Business Analysis Foundations (NY)

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Business Analysis Foundations (NY)

1,797.30 1,997.00
Dates:
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Getting started in your business analysis career is overwhelming.

You need to develop a deep understanding of your organization... its products, people, processes, technology, and customers.

At the same time, you have to build expertise in a challenging field with a ton of contradicting advice and very little in the way of coaching.

Adding to this dilemma, it’s common for managers of BAs not to fully understand our role. Their most common expectation is for us to get certified as Business Analysts… and fast.

To do this, you need to quickly and effectively build a solid foundation in the practices and methods of business analysis.

The best and fastest way for you to get started in this task is our Business Analysis Foundations course.

This course teaches you everything you need to know to be effective in the business analysis role. No more passive learning by osmosis: You'll be doing business analysis the whole time. And along the way, you get a ton of practice, advice, and coaching from one of the most expert practitioners in the field.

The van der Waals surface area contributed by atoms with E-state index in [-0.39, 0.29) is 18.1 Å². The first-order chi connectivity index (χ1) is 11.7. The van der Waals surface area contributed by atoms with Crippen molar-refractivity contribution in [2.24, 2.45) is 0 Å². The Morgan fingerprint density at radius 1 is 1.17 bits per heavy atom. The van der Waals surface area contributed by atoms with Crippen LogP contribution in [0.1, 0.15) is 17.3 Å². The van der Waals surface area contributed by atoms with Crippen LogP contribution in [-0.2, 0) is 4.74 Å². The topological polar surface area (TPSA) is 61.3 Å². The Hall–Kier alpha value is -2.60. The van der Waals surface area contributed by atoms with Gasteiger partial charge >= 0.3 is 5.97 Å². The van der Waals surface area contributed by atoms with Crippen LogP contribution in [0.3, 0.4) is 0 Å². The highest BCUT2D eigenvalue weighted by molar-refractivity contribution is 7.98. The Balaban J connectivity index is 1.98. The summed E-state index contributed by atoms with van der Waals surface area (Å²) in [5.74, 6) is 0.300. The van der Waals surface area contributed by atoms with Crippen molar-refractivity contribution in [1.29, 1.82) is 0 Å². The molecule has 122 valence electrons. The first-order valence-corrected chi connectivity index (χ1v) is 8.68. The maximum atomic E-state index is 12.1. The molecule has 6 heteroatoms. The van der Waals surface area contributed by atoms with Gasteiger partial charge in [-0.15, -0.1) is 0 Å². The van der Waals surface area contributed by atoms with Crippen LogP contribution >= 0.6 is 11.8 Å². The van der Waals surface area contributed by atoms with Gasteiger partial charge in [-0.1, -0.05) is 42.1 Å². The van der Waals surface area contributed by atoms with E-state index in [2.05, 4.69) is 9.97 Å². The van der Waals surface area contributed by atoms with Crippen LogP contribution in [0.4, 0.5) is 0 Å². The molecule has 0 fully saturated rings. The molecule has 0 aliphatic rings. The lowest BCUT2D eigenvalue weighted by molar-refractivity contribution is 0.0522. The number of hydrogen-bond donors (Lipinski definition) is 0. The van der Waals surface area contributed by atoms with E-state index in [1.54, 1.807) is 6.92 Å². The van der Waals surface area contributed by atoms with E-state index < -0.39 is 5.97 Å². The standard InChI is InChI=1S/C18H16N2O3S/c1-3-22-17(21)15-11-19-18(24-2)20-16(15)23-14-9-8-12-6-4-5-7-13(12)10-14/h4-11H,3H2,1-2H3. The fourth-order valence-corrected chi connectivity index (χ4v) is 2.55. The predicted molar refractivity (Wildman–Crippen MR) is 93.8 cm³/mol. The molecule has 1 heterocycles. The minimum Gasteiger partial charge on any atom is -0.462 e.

Certification: 21 PDUs 

This course provides 21 professional development units (PDUs) toward the business analysis certification of your choice.

Suitability

This course is ideal for professionals seeking business analysis certification or those broadening their business and technical skill set.

 

 
This has been an excellent course and a great introduction to Business Analysis. The course is structured well and topics flow easily from one another. The instructor takes the time to explain each topic in detail. The instructor also makes many references back to real world examples which are relevant and helpful to relate back to the office environment. There is also the use of scenarios to give an example of how skills and techniques are applied to a real world situation. I highly recommend this course to anyone looking to get into Business Analysis.
— James F.
 

Your Instructor

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As founder of NorwalkAberdeen, Don Hussey has taught business analysis to more than 20,000 students spanning 145 countries.